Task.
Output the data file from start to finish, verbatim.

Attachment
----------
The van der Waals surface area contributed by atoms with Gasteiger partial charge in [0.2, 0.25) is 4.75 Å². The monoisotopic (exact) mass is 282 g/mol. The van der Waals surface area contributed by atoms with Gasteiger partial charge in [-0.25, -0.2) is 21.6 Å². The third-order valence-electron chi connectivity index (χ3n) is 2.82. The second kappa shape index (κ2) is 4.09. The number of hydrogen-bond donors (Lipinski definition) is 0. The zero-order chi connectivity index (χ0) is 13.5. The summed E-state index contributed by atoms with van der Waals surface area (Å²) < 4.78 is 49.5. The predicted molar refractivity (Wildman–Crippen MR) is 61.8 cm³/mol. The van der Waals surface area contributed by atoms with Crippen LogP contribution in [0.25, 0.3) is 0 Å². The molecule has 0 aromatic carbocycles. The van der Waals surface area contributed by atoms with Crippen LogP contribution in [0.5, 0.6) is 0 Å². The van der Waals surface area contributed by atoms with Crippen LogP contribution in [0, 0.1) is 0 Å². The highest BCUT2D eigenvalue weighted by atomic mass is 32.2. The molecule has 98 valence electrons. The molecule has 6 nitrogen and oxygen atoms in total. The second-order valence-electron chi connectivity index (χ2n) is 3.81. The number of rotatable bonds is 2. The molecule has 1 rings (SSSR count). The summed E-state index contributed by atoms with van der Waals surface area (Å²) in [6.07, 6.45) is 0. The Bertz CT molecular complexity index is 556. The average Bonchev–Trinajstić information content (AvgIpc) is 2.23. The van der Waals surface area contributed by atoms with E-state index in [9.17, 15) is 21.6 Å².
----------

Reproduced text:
The van der Waals surface area contributed by atoms with Gasteiger partial charge in [0.2, 0.25) is 4.75 Å². The monoisotopic (exact) mass is 282 g/mol. The van der Waals surface area contributed by atoms with Gasteiger partial charge in [-0.25, -0.2) is 21.6 Å². The third-order valence-electron chi connectivity index (χ3n) is 2.82. The second kappa shape index (κ2) is 4.09. The number of hydrogen-bond donors (Lipinski definition) is 0. The zero-order chi connectivity index (χ0) is 13.5. The summed E-state index contributed by atoms with van der Waals surface area (Å²) < 4.78 is 49.5. The predicted molar refractivity (Wildman–Crippen MR) is 61.8 cm³/mol. The van der Waals surface area contributed by atoms with Crippen LogP contribution in [0.25, 0.3) is 0 Å². The molecule has 0 aromatic carbocycles. The van der Waals surface area contributed by atoms with Crippen LogP contribution in [0.5, 0.6) is 0 Å². The van der Waals surface area contributed by atoms with Crippen LogP contribution in [0, 0.1) is 0 Å². The highest BCUT2D eigenvalue weighted by atomic mass is 32.2. The molecule has 98 valence electrons. The molecule has 6 nitrogen and oxygen atoms in total. The second-order valence-electron chi connectivity index (χ2n) is 3.81. The number of rotatable bonds is 2. The molecule has 1 rings (SSSR count). The summed E-state index contributed by atoms with van der Waals surface area (Å²) in [6.07, 6.45) is 0. The Bertz CT molecular complexity index is 556. The average Bonchev–Trinajstić information content (AvgIpc) is 2.23. The van der Waals surface area contributed by atoms with E-state index in [9.17, 15) is 21.6 Å².